“I got Blake in the championship game?” Garrett asked. “I gotta run in place or something.”

Championship round: Garrett vs. Snell
Garrett’s starter: Jacob deGrom
Snell’s starter: deGrom

The competition got interesting as Snell couldn’t use himself as his starting pitcher due to fatigue. Instead, he opted to go with deGrom, which is also the same pitcher Garrett chose. However, Garrett got on the board first thanks to an RBI double by Francisco Lindor.

“I’m not swinging at anything out of the zone,” said Garrett, still rocking his full uniform.

But with the championship on the line, Snell answered back in the bottom half of the frame with another Freeman home run -- this time a solo shot that tied the score. It was Freeman’s third home run of the tournament.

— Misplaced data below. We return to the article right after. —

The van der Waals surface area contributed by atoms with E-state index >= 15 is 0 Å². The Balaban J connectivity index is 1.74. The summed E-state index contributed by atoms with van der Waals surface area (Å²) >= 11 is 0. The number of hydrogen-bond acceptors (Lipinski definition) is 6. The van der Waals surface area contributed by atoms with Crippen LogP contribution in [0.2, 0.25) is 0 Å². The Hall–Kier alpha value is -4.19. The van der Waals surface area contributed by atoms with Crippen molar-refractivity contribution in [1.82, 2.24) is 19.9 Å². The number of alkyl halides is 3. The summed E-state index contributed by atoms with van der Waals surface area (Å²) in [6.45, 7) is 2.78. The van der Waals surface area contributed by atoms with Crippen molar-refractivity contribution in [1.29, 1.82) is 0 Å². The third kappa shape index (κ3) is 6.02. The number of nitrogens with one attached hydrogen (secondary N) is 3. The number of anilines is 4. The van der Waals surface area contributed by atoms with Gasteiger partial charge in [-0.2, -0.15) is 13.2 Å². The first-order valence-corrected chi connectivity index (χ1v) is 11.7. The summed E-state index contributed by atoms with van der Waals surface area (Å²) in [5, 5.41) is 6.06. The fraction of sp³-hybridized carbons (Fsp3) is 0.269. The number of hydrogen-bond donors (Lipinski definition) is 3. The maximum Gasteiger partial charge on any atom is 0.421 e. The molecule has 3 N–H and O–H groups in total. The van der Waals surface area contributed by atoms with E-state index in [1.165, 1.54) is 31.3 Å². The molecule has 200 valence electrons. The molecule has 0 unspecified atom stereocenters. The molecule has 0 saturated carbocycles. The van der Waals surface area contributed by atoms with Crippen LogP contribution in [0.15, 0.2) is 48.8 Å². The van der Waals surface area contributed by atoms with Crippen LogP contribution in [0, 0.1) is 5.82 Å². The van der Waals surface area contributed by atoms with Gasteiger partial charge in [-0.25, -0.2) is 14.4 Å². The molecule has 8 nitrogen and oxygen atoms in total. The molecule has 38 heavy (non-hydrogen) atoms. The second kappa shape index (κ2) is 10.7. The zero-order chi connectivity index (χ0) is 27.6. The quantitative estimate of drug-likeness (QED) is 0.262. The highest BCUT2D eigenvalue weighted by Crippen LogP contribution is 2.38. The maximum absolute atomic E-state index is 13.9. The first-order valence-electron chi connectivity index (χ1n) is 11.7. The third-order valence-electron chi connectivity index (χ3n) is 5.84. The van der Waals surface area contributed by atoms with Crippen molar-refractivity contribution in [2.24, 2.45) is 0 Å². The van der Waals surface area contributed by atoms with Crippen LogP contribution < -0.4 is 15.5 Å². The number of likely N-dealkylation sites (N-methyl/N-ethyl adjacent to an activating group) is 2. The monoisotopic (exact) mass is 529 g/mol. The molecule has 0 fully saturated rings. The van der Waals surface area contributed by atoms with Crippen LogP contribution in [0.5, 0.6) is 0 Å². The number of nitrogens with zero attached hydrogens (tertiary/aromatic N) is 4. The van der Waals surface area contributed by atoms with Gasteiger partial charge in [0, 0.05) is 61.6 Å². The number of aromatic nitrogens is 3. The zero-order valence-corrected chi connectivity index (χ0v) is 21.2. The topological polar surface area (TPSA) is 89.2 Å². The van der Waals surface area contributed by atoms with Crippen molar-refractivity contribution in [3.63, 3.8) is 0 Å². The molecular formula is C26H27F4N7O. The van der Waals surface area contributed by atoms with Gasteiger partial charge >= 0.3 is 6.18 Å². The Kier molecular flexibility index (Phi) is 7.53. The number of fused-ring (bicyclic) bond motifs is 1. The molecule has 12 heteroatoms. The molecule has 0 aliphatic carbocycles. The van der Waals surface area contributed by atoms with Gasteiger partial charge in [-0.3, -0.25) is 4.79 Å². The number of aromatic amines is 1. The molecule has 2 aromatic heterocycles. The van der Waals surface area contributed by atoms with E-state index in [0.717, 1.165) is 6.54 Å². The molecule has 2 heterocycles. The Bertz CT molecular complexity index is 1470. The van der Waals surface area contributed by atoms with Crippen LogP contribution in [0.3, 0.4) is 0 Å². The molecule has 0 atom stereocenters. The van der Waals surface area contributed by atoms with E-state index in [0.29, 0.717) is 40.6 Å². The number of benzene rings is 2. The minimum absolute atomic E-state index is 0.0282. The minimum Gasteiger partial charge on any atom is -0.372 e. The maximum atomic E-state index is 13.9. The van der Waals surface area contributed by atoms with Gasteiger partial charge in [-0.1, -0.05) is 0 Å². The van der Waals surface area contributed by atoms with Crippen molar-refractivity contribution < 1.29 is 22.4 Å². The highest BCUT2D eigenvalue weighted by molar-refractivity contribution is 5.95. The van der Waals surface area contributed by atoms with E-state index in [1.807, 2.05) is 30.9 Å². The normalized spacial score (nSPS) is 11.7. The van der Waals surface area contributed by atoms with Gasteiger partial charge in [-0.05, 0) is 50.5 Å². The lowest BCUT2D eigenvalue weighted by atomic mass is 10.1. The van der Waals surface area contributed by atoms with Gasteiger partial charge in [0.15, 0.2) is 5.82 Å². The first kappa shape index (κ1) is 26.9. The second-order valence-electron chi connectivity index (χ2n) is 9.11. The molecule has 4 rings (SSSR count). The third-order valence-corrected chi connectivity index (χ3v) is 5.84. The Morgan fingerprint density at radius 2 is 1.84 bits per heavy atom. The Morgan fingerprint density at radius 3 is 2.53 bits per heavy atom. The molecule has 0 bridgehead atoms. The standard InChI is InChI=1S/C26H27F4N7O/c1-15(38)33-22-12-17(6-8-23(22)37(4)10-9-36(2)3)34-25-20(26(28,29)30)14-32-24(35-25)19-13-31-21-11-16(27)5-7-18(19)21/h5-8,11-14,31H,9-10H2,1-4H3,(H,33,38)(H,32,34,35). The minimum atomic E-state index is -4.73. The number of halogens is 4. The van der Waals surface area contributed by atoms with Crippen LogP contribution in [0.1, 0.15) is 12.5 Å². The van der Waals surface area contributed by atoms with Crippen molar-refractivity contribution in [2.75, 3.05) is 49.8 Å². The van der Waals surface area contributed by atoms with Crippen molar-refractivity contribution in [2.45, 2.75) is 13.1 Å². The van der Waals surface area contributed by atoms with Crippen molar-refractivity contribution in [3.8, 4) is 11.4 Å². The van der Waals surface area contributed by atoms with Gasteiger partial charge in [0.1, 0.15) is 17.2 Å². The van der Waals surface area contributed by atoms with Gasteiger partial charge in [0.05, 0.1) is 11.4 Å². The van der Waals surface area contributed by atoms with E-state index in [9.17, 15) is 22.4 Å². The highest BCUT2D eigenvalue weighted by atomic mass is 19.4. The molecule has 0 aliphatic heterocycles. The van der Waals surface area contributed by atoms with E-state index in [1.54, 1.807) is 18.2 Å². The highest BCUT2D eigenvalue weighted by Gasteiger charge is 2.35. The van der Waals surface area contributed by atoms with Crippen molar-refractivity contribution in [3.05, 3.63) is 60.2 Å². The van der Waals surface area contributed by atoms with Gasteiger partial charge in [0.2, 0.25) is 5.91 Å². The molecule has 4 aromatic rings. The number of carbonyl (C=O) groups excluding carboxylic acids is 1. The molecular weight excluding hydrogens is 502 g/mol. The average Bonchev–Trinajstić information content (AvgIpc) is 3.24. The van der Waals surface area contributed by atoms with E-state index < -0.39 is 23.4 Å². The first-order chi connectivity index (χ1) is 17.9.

“That’s 3-for-3 with three absolute jacks!” Snell screamed. “Freddie Freeman is a GOD!”

“That’s the first pitch in the handbook, don’t throw a heater to Freddie Freeman,” May chimed in. “We talked about that in the meeting!”

With the score now tied, it didn’t take long for the friendly back and forth between Snell and Garrett to pick back up.

“Hey Amir, what’s good?” Snell asked.

“I’m just here so I don’t get fined,” Garrett said, referencing Marshawn Lynch’s Super Bowl press conference. “I don’t even want to talk about it, bro.”

“You’re just trying to throw haymakers, man, stop lying,” Snell replied. “That’s my favorite baseball moment of all-time.”